). Each interpretation is responsible for different distributive laws in the Boolean algebra. Similar structures without distributive laws are
near-ring In mathematics, a near-ring (also near ring or nearring) is an algebraic structure similar to a ring but satisfying fewer axioms. Near-rings arise naturally from functions on groups. Definition A set ''N'' together with two binary operations ...
s and near-fields instead of rings and division rings. The operations are usually defined to be distributive on the right but not on the left.

# Generalizations

In several mathematical areas, generalized distributivity laws are considered. This may involve the weakening of the above conditions or the extension to infinitary operations. Especially in order theory one finds numerous important variants of distributivity, some of which include infinitary operations, such as the infinite distributive law; others being defined in the presence of only binary operation, such as the according definitions and their relations are given in the article distributivity (order theory). This also includes the notion of a completely distributive lattice. In the presence of an ordering relation, one can also weaken the above equalities by replacing $\,=\,$ by either $\,\leq\,$ or $\,\geq.$ Naturally, this will lead to meaningful concepts only in some situations. An application of this principle is the notion of sub-distributivity as explained in the article on
interval arithmetic Interval arithmetic (also known as interval mathematics, interval analysis, or interval computation) is a mathematical technique used to put bounds on rounding errors and measurement errors in mathematical computation. Numerical methods usi ...
. In
category theory Category theory is a general theory of mathematical structures and their relations that was introduced by Samuel Eilenberg and Saunders Mac Lane in the middle of the 20th century in their foundational work on algebraic topology. Nowadays, cate ...
, if $\left(S, \mu, \nu\right)$ and $\left\left(S^, \mu^, \nu^\right\right)$ are monads on a
category Category, plural categories, may refer to: Philosophy and general uses *Categorization, categories in cognitive science, information science and generally *Category of being * ''Categories'' (Aristotle) * Category (Kant) * Categories (Peirce) ...
$C,$ a distributive law $S . S^ \to S^ . S$ is a natural transformation $\lambda : S . S^ \to S^ . S$ such that $\left\left(S^, \lambda\right\right)$ is a lax map of monads $S \to S$ and $\left(S, \lambda\right)$ is a colax map of monads $S^ \to S^.$ This is exactly the data needed to define a monad structure on $S^ . S$: the multiplication map is $S^ \mu . \mu^ S^2 . S^ \lambda S$ and the unit map is $\eta^ S . \eta.$ See: distributive law between monads. A generalized distributive law has also been proposed in the area of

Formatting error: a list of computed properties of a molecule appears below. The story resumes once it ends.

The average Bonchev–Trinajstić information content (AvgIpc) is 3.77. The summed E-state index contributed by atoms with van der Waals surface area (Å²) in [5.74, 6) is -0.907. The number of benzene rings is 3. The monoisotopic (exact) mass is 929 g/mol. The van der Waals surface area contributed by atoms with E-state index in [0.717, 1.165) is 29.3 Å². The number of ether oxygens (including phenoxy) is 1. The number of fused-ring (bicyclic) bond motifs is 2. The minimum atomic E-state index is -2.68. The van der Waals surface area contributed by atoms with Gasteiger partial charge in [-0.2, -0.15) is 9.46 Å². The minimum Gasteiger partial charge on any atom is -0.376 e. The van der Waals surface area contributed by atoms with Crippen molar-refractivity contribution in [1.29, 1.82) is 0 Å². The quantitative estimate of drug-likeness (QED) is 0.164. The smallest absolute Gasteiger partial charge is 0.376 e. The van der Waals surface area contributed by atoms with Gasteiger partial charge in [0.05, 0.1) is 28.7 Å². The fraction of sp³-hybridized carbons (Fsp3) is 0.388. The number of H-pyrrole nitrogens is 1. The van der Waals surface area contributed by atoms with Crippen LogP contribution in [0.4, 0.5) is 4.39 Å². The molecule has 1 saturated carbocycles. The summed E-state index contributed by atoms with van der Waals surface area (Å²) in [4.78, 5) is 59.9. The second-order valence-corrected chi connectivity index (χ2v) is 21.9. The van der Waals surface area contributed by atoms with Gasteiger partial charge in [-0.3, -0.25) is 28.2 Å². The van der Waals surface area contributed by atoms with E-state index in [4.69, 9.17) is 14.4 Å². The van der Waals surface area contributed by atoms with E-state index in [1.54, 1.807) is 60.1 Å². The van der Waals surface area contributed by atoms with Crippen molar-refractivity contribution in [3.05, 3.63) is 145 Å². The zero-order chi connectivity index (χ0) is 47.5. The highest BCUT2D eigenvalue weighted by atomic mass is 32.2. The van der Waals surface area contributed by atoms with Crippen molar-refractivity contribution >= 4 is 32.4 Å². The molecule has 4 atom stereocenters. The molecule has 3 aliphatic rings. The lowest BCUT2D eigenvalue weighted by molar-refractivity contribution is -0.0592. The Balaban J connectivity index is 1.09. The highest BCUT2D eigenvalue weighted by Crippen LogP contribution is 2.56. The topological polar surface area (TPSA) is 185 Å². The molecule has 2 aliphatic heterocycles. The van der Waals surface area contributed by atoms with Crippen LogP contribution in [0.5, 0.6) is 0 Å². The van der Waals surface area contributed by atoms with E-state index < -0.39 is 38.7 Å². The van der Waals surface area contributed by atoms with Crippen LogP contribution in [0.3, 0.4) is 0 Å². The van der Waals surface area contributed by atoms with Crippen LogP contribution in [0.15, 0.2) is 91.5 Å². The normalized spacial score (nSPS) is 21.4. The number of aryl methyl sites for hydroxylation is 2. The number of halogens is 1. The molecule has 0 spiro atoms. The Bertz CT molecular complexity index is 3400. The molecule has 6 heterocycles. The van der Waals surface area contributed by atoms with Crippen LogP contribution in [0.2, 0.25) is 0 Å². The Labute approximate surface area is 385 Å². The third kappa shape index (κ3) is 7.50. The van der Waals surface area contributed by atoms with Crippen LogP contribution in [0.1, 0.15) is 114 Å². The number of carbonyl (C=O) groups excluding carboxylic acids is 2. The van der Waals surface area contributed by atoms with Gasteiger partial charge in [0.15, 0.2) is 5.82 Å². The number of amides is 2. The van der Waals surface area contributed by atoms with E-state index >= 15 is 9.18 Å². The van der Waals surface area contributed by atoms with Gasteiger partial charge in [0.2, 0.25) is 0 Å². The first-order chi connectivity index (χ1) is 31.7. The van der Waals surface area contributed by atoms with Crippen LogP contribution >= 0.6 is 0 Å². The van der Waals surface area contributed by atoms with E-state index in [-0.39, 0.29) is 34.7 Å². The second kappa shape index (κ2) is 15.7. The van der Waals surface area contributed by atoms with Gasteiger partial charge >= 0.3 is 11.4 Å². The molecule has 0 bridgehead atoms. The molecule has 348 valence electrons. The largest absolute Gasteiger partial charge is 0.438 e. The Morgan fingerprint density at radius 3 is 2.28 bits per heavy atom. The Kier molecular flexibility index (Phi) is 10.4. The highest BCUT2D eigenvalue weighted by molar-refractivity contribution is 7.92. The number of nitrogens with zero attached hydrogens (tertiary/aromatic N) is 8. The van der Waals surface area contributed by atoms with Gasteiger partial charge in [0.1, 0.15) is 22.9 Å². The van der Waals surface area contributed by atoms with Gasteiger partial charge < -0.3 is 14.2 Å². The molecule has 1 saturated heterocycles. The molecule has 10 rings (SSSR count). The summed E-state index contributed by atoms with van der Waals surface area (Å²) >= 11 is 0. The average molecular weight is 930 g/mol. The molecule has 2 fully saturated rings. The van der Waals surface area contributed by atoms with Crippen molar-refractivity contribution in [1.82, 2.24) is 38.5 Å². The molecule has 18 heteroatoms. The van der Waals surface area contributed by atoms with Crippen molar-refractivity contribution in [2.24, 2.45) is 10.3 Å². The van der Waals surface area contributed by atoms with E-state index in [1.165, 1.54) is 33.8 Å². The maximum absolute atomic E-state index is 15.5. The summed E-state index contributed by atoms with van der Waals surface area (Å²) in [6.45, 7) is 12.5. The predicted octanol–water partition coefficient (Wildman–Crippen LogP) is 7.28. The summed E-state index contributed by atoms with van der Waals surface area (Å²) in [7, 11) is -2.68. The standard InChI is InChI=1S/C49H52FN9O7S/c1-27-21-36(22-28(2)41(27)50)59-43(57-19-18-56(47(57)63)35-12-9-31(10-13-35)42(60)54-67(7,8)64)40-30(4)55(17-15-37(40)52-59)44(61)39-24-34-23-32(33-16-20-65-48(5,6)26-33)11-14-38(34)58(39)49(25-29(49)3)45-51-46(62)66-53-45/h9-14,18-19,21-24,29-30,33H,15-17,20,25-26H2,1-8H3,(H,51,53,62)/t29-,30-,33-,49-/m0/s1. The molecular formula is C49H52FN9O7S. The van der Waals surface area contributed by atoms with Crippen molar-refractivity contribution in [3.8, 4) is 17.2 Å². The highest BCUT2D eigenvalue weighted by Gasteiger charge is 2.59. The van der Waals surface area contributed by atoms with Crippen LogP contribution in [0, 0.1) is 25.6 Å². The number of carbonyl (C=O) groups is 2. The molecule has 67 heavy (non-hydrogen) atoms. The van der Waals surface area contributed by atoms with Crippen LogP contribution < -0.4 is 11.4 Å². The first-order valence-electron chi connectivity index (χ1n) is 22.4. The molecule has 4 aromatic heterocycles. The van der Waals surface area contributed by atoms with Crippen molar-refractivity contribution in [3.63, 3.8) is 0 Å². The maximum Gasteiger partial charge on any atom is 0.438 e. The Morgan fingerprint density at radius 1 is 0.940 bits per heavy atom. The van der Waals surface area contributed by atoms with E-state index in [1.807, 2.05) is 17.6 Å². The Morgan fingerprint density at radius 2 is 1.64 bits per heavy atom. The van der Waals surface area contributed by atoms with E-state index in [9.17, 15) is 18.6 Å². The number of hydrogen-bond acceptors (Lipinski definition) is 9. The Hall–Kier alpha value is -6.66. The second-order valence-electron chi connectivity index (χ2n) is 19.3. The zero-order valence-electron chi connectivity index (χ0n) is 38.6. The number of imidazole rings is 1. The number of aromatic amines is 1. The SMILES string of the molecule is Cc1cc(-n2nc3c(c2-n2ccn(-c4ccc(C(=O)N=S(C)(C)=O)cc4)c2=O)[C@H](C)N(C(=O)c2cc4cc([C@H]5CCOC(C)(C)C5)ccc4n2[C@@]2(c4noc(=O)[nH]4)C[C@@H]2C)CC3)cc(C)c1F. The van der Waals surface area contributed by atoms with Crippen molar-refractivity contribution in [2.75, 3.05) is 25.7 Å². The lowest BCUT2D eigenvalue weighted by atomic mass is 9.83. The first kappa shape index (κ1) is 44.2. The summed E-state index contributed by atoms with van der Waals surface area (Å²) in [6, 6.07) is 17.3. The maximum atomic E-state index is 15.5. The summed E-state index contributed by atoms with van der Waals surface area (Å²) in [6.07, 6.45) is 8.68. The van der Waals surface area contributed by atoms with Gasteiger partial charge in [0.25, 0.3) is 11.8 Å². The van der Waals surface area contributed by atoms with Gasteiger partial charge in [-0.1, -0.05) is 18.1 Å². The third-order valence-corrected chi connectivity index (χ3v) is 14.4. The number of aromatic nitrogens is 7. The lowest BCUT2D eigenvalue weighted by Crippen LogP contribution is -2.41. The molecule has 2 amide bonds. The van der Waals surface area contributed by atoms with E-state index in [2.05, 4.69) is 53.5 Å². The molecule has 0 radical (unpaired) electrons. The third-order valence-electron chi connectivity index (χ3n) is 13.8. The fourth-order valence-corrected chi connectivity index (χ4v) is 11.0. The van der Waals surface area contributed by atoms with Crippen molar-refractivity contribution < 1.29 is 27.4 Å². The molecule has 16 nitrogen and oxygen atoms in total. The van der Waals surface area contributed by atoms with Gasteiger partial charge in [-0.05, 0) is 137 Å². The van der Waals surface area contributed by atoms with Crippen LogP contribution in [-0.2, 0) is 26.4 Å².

information theory Information theory is the scientific study of the quantification, storage, and communication of information. The field was originally established by the works of Harry Nyquist and Ralph Hartley, in the 1920s, and Claude Shannon in the 194 ...
.

## Antidistributivity

The ubiquitous identity that relates inverses to the binary operation in any group, namely $\left(x y\right)^ = y^ x^,$ which is taken as an axiom in the more general context of a semigroup with involution, has sometimes been called an antidistributive property (of inversion as a
unary operation In mathematics, an unary operation is an operation with only one operand, i.e. a single input. This is in contrast to binary operations, which use two operands. An example is any function , where is a set. The function is a unary operation ...
). In the context of a
near-ring In mathematics, a near-ring (also near ring or nearring) is an algebraic structure similar to a ring but satisfying fewer axioms. Near-rings arise naturally from functions on groups. Definition A set ''N'' together with two binary operations ...
, which removes the commutativity of the additively written group and assumes only one-sided distributivity, one can speak of (two-sided) distributive elements but also of antidistributive elements. The latter reverse the order of (the non-commutative) addition; assuming a left-nearring (i.e. one which all elements distribute when multiplied on the left), then an antidistributive element $a$ reverses the order of addition when multiplied to the right: $\left(x + y\right) a = y a + x a.$ In the study of propositional logic and
Boolean algebra In mathematics and mathematical logic, Boolean algebra is a branch of algebra. It differs from elementary algebra in two ways. First, the values of the variables are the truth values ''true'' and ''false'', usually denoted 1 and 0, whereas in ...
, the term antidistributive law is sometimes used to denote the interchange between conjunction and disjunction when implication factors over them: $(a \lor b) \Rightarrow c \equiv (a \Rightarrow c) \land (b \Rightarrow c)$ $(a \land b) \Rightarrow c \equiv (a \Rightarrow c) \lor (b \Rightarrow c).$ These two tautologies are a direct consequence of the duality in De Morgan's laws.